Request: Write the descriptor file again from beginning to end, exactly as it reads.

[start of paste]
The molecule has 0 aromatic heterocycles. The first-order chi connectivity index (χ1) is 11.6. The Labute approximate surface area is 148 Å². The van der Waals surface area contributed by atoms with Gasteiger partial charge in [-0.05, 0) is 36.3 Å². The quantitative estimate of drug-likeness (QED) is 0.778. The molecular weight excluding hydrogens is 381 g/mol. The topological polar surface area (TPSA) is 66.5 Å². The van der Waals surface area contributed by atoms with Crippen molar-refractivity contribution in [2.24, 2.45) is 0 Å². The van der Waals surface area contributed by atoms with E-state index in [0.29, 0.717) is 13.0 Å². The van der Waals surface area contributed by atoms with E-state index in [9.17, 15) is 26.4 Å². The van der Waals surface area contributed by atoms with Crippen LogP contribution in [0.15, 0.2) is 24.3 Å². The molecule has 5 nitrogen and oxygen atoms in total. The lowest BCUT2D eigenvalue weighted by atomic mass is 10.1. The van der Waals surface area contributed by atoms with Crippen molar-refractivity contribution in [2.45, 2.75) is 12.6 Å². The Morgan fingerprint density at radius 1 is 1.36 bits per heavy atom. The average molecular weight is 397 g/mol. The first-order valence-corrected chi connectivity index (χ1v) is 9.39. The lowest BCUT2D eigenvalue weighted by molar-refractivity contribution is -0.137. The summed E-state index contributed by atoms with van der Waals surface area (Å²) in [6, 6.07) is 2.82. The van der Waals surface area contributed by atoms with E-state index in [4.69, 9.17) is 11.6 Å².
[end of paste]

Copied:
The molecule has 0 aromatic heterocycles. The first-order chi connectivity index (χ1) is 11.6. The Labute approximate surface area is 148 Å². The van der Waals surface area contributed by atoms with Gasteiger partial charge in [-0.05, 0) is 36.3 Å². The quantitative estimate of drug-likeness (QED) is 0.778. The molecular weight excluding hydrogens is 381 g/mol. The topological polar surface area (TPSA) is 66.5 Å². The van der Waals surface area contributed by atoms with Crippen molar-refractivity contribution in [2.24, 2.45) is 0 Å². The van der Waals surface area contributed by atoms with E-state index in [0.29, 0.717) is 13.0 Å². The van der Waals surface area contributed by atoms with E-state index in [9.17, 15) is 26.4 Å². The van der Waals surface area contributed by atoms with Crippen LogP contribution in [0.15, 0.2) is 24.3 Å². The molecule has 5 nitrogen and oxygen atoms in total. The lowest BCUT2D eigenvalue weighted by atomic mass is 10.1. The van der Waals surface area contributed by atoms with Crippen molar-refractivity contribution in [2.45, 2.75) is 12.6 Å². The Morgan fingerprint density at radius 1 is 1.36 bits per heavy atom. The average molecular weight is 397 g/mol. The first-order valence-corrected chi connectivity index (χ1v) is 9.39. The lowest BCUT2D eigenvalue weighted by molar-refractivity contribution is -0.137. The summed E-state index contributed by atoms with van der Waals surface area (Å²) in [6, 6.07) is 2.82. The van der Waals surface area contributed by atoms with E-state index in [4.69, 9.17) is 11.6 Å².